The mathematical formalism is not the tip of an iceberg underneath which one may encounter an emancipatory politics overlooked by the zeal of a mathematically oriented reading of Badiou. The gesture that triggers the metaphor of the iceberg as justifying a reading of politics without the mathematic-ontological formalism may very well be commended by academic politics, which has little to do with politics as a condition of philosophy.

To put it differently, political orientation and mathematical formalism are inextricably linked.

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In the age of the withdrawal retrait of politics, Badiou seeks to think, to retreat implement a new approach retrait to the essence of the political. The determination of the essence of the political is posited on the precariousness of a contingent occurrence. In the end, politics is rare not unlike the event and the subject that ensues from it and singular. Set theory provides the ontological structures for the elucidation of the subjective procedures that result from the upsurge of the event, an excess that eludes the very fabric of the ontological structure.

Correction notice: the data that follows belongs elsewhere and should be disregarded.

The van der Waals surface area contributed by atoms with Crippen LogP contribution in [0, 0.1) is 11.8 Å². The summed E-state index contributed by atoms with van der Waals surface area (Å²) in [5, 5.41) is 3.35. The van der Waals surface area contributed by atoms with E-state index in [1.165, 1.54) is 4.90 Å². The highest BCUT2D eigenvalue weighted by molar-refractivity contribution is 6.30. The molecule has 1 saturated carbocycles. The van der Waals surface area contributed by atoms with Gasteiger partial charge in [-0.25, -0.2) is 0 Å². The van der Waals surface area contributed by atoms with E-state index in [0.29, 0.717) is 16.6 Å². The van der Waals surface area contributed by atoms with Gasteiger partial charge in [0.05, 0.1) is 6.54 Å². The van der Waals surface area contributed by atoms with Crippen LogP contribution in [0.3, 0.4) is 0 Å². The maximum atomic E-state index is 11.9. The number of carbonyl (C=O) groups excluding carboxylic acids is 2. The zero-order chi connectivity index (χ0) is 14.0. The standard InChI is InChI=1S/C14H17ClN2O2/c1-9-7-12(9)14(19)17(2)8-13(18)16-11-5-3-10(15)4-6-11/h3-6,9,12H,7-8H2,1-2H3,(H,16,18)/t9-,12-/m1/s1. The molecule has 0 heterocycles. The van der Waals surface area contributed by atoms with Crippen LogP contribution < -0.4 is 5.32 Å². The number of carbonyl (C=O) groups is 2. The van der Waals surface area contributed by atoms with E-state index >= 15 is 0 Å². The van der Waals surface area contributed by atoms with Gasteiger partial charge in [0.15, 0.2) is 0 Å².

In this sense, Being and Event completes the work began in Theory of the Subject where Badiou adduced the existence of a subject without ever grounding it. Subject is the name for the procedure of naming and deciding later on it becomes the operator of a lasting discipline of time in response to the consequences of the event. As in Lacan, in Badiou we are dealing with a split subject: it is a Two that both belongs to the situation and acts on this situation.


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A subject is simply an interval between an event to be elucidated and an elucidating event. The subject is not a universal or given category, neither a transcendental nor empirical subject, even less a constructed one. In Being and Event the subject is conceived as a finite fragment of a truth-procedure, or as a finite instance of an infinite process. Badiou here introduces the fundamental notion of consequence.